The third major British Wodehouse television series consisted of twenty stories developed to half-hour form as Wodehouse Playhouse. Most of the source material were the Mulliner stories, with a few others of Golf and the Drones club. The series was broadcast in the United States over Public Television, and subsequently syndicated to many local PBS stations well into the 1980s, before finally appearing in home video in 2003.
The television screen naturally opened up new storytelling possibilities not available in prose. For instance, "Big Business" was able to use a recording of Paul Robeson singing "Ol' Man River" when Reginald Mulliner is supposed to have been sad enough to express it with the proper emotion, adding a new layer of comedy to what could only be hinted at in the original story. However, even when elaborating on the original, David Climie's scripts frequently used dialogue and scenes directly from the stories, and managed to create a near-seamless whole.
The first two series of Wodehouse Playhouse, of seven episodes in 1975, and another six in 1976, starred the husband-and-wife team of Pauline Collins and John Alderton, but the final series of seven episodes in 1978 featured only Alderton. Some in the British audience quibbled with the casting as reflecting the wrong accents and class sensibilities, but American audiences were oblivious to such details. There was overacting in many of the episodes, however, and Collins and especially Alderton played different types of roles, which, while commendable as an acting challenge, robbed the series of continuity in character types. His often secondary part outshined the ostensible romantic lead. While Collins's roles varied considerably, Alderton demonstrated the anthology nature of the original Wodehouse stories, with an infinite number of variations possible on the same basic character premise. (A 1981 series for Jackanory Unit Productions, Welcome to Wodehouse, presented Alderton's readings of five stories on minimally decorated sets.)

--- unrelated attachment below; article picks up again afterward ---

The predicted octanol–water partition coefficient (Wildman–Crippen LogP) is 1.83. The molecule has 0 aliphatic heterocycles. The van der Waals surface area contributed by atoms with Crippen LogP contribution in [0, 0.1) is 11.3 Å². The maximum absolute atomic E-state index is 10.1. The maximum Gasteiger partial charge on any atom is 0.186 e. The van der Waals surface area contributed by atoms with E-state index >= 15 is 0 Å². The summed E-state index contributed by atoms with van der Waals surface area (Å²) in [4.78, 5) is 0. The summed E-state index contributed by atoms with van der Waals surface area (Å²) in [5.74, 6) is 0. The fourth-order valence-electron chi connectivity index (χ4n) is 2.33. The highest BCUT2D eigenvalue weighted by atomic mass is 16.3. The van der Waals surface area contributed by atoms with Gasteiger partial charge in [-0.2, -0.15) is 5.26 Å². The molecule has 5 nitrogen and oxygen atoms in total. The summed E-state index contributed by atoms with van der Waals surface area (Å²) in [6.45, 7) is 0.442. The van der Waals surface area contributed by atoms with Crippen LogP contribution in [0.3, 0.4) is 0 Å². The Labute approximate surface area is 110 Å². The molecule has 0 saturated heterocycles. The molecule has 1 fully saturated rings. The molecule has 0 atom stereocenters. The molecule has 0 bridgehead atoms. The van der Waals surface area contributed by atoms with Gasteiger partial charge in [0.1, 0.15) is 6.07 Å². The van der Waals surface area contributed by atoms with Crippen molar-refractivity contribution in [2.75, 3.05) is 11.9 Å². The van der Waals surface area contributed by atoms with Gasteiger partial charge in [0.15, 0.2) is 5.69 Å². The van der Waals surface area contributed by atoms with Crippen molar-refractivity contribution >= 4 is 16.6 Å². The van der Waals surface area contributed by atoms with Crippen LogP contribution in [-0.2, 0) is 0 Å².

The individual episodes varied widely in quality, with the result that the series is better when blurred in memory than when reexamined episode by episode. The first series of Wodehouse Playhouse began with seven episodes in 1975, and the first two were disappointments. "The Truth about George," although amusing, had as its subject matter a stutter, a subject which evokes a certain discomfort today when used for humor. The second episode, "Romance at Droitgate Spa," was a complete mis-fire, predictable, tiresome, and unfunny. Only Raymond Huntley was appropriately cast, while the romantic lead was dreadful. However, by the third episode, "Portrait of a Disciplinarian," the writing and acting of the series began to convey the humor of the Wodehouse stories, both in dialogue and situations. "Unpleasantness at Bludleigh Court," "Rodney Fails to Qualify," and "A Voice From the Past" were all of an equal calibre; only "The Rise of Minna Nordstrom" demonstrates weaknesses. However, as whole, the first series failed to convey the wit of the stories, while sometimes capturing their hilarity and slapstick.
Alderton recalled that when presented with a list of the stories intended as the source, Wodehouse excused himself from the room to re-examine them. Laughs could be heard until he re-emerged, smiling, saying "Some of them are awfully good." Although he had been exhausted by the ordeal of the 90th birthday interviews, saying he never wanted to see a camera again, he liked Wodehouse Playhouse so much that he agreed to do brief introductions that were filmed in January. He had just received his knighthood with the New Year. All this provided a further toll on his constitution, and he checked into the hospital. On Valentine's Day, 1975, he died, age 93.